"Barring the original, what's your favorite version of Godzilla: the child-friendly superhero from the '70s, or the more anti-hero-like version from the '80s and '90s?"
Godzilla is somewhat like Batman to me in that I can enjoy both the more purely monster-like Godzilla of the 1950s-mid 1960s as well as the more anthropomorphic, kid-friendly, pro-wrestler persona of the late 1960s-1970s, just as I have no problem enjoying the Adam West Batman, the Michael Keaton Batman or the Christian Bale Batman.
Having said that, I don't find any of the Godzilla movies made between 1984 and 1995 particularly enjoyable. In fact I find them downright dull. The movies mainly consist of uninteresting human characters, plot elements stolen from high profile Hollywood movies such as Terminator 2 and Aliens, combined with scenes of giant monsters standing still and firing beams at each other until one of them falls over like a lead statue. All of this is watched on big tv screens by the military in a safe location so there isn't even any sense of danger from the allegedly rampaging monsters.
Things improve a great deal with Godzilla 2000 and Godzilla vs Megaguirus including a nicely redesigned Godzilla with massive pointy dorsal spines (as shown above) and some interesting adversaries.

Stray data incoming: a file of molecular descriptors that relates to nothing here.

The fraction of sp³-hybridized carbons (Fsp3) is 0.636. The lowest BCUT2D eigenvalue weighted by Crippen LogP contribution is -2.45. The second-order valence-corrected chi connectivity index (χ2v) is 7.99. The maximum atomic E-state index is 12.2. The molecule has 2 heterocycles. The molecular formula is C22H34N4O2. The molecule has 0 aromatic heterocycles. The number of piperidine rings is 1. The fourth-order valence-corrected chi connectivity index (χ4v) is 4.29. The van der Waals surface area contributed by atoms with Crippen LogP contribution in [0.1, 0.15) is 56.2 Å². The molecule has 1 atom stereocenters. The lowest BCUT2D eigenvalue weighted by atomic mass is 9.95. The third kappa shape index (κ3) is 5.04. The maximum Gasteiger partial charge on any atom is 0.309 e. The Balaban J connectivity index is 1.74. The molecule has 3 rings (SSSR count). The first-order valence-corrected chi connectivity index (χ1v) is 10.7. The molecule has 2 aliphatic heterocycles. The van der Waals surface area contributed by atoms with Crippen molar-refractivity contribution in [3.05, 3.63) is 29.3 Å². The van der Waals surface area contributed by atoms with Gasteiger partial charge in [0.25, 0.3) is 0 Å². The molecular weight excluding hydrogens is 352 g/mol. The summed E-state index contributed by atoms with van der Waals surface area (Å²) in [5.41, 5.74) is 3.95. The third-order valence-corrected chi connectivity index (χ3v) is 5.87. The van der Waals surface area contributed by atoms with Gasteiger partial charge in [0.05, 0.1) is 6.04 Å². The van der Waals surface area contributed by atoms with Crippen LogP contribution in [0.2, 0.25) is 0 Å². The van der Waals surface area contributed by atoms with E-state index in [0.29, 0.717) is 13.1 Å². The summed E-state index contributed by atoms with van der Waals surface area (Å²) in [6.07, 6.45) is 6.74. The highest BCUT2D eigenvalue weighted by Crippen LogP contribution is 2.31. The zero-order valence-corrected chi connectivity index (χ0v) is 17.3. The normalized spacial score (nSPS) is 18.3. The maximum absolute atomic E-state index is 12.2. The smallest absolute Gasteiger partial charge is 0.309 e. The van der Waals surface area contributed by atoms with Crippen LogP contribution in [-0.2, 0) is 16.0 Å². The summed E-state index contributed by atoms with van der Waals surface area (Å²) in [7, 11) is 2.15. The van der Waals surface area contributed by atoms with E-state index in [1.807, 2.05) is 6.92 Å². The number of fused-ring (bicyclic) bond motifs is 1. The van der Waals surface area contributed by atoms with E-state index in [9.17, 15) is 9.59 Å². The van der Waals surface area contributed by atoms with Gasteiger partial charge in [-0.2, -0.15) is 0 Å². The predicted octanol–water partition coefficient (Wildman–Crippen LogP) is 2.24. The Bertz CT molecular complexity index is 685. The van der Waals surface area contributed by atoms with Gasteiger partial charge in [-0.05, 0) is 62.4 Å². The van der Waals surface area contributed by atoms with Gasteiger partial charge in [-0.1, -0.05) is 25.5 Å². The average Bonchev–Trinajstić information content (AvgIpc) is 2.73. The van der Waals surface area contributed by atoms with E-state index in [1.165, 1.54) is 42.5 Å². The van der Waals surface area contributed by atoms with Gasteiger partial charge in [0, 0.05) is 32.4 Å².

My favorite version of Godzilla came with Godzilla, Mothra, King Ghidorah - Giant Monsters All-Out Attack (2001) which was meant to be the first of a series of one-off Godzilla movies that were sequels to the original Godzilla (1954) only, ignoring all of the movies that happened in between, and allowing for a variety of interpretations of the character and the series. In this movie, former Godzilla adversaries Mothra, king Ghidorah, and Baragon are all mystical, mythological guardian monsters who return to protect Japan from the attack of the evil Godzilla. And no mistake about it, this Godzilla is evil on a staggering scale. Redesigned with blank white eyeballs set in a fearsome face and a bulky powerful body, Godzilla is the unstoppable, brutal, embodiment of destruction (also of all the restless spirits of those killed in World War II) with powerful radioctive beams of energy which cause mushroom cloud explosions when they strike. What really makes this movie work, is that it doesn't flinch at showing the impact on human lives as Godzilla smashes the buildings they reside in, or blasts the soldiers trying to stop him. This is about as scary as a giant monster movie can get and is a powerful reworking of the original film including a journalist following Godzilla's wake of destruction as her soldier father tries to find a way to stop Godzilla. The humans are engaging, and their story feels like an integral part of the movie at large, but Godzilla is simply amazing.